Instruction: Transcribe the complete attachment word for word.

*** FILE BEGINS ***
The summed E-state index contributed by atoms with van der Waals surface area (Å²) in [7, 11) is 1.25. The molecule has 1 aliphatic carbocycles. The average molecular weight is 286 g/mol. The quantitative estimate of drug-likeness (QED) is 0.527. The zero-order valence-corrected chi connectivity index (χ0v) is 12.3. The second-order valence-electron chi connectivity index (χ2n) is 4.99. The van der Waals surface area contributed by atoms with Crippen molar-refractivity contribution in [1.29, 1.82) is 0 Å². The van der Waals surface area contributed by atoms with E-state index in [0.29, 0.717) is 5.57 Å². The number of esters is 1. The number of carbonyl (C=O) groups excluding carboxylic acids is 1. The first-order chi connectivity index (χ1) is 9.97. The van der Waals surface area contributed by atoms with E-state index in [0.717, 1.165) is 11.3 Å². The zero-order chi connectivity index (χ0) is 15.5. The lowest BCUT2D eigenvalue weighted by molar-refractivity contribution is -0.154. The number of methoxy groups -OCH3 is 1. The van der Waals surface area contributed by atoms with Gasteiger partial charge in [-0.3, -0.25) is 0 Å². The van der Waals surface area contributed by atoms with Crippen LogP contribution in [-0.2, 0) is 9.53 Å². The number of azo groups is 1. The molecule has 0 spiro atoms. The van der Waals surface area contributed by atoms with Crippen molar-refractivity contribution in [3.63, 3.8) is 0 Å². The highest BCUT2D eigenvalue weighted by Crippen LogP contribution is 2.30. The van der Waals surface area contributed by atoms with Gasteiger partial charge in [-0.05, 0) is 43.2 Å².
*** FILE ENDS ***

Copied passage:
The summed E-state index contributed by atoms with van der Waals surface area (Å²) in [7, 11) is 1.25. The molecule has 1 aliphatic carbocycles. The average molecular weight is 286 g/mol. The quantitative estimate of drug-likeness (QED) is 0.527. The zero-order valence-corrected chi connectivity index (χ0v) is 12.3. The second-order valence-electron chi connectivity index (χ2n) is 4.99. The van der Waals surface area contributed by atoms with Crippen molar-refractivity contribution in [1.29, 1.82) is 0 Å². The van der Waals surface area contributed by atoms with E-state index in [0.29, 0.717) is 5.57 Å². The number of esters is 1. The number of carbonyl (C=O) groups excluding carboxylic acids is 1. The first-order chi connectivity index (χ1) is 9.97. The van der Waals surface area contributed by atoms with E-state index in [0.717, 1.165) is 11.3 Å². The zero-order chi connectivity index (χ0) is 15.5. The lowest BCUT2D eigenvalue weighted by molar-refractivity contribution is -0.154. The number of methoxy groups -OCH3 is 1. The van der Waals surface area contributed by atoms with Gasteiger partial charge in [-0.3, -0.25) is 0 Å². The van der Waals surface area contributed by atoms with Crippen LogP contribution in [-0.2, 0) is 9.53 Å². The number of azo groups is 1. The molecule has 0 spiro atoms. The van der Waals surface area contributed by atoms with Crippen molar-refractivity contribution in [3.63, 3.8) is 0 Å². The highest BCUT2D eigenvalue weighted by Crippen LogP contribution is 2.30. The van der Waals surface area contributed by atoms with Gasteiger partial charge in [-0.05, 0) is 43.2 Å².